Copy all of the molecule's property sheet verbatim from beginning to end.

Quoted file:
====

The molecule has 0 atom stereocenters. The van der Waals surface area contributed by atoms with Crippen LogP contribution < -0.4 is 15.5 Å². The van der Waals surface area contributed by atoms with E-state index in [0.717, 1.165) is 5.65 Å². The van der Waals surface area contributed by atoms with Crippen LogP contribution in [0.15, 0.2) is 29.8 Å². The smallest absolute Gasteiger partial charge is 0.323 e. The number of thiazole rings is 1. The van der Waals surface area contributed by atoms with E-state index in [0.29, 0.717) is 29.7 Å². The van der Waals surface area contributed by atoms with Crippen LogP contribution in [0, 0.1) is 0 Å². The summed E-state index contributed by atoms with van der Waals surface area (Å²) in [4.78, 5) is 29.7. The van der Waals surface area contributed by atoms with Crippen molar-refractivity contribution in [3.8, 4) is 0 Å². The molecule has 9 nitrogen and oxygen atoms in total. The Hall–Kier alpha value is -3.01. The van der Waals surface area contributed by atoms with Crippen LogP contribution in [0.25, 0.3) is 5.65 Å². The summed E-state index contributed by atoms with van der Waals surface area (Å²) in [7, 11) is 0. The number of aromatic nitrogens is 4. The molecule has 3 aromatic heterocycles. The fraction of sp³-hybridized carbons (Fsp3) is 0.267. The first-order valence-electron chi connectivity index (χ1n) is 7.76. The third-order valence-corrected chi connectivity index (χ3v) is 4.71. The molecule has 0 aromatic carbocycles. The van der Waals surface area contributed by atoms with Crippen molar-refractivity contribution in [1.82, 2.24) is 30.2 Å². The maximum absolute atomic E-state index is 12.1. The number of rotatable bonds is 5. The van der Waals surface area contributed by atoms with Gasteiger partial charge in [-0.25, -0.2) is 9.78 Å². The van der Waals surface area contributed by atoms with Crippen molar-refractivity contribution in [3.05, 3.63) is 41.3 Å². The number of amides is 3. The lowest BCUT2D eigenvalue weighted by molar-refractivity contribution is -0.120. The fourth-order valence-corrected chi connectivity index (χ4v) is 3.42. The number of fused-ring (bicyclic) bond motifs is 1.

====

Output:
The molecule has 0 atom stereocenters. The van der Waals surface area contributed by atoms with Crippen LogP contribution < -0.4 is 15.5 Å². The van der Waals surface area contributed by atoms with E-state index in [0.717, 1.165) is 5.65 Å². The van der Waals surface area contributed by atoms with Crippen LogP contribution in [0.15, 0.2) is 29.8 Å². The smallest absolute Gasteiger partial charge is 0.323 e. The number of thiazole rings is 1. The van der Waals surface area contributed by atoms with E-state index in [0.29, 0.717) is 29.7 Å². The van der Waals surface area contributed by atoms with Crippen LogP contribution in [0, 0.1) is 0 Å². The summed E-state index contributed by atoms with van der Waals surface area (Å²) in [4.78, 5) is 29.7. The van der Waals surface area contributed by atoms with Crippen molar-refractivity contribution in [3.8, 4) is 0 Å². The molecule has 9 nitrogen and oxygen atoms in total. The Hall–Kier alpha value is -3.01. The van der Waals surface area contributed by atoms with Crippen LogP contribution in [0.25, 0.3) is 5.65 Å². The summed E-state index contributed by atoms with van der Waals surface area (Å²) in [7, 11) is 0. The number of aromatic nitrogens is 4. The molecule has 3 aromatic heterocycles. The fraction of sp³-hybridized carbons (Fsp3) is 0.267. The first-order valence-electron chi connectivity index (χ1n) is 7.76. The third-order valence-corrected chi connectivity index (χ3v) is 4.71. The molecule has 0 aromatic carbocycles. The van der Waals surface area contributed by atoms with Crippen molar-refractivity contribution in [1.82, 2.24) is 30.2 Å². The maximum absolute atomic E-state index is 12.1. The number of rotatable bonds is 5. The van der Waals surface area contributed by atoms with Gasteiger partial charge in [-0.25, -0.2) is 9.78 Å². The van der Waals surface area contributed by atoms with Crippen molar-refractivity contribution in [3.05, 3.63) is 41.3 Å². The number of amides is 3. The lowest BCUT2D eigenvalue weighted by molar-refractivity contribution is -0.120. The fourth-order valence-corrected chi connectivity index (χ4v) is 3.42. The number of fused-ring (bicyclic) bond motifs is 1.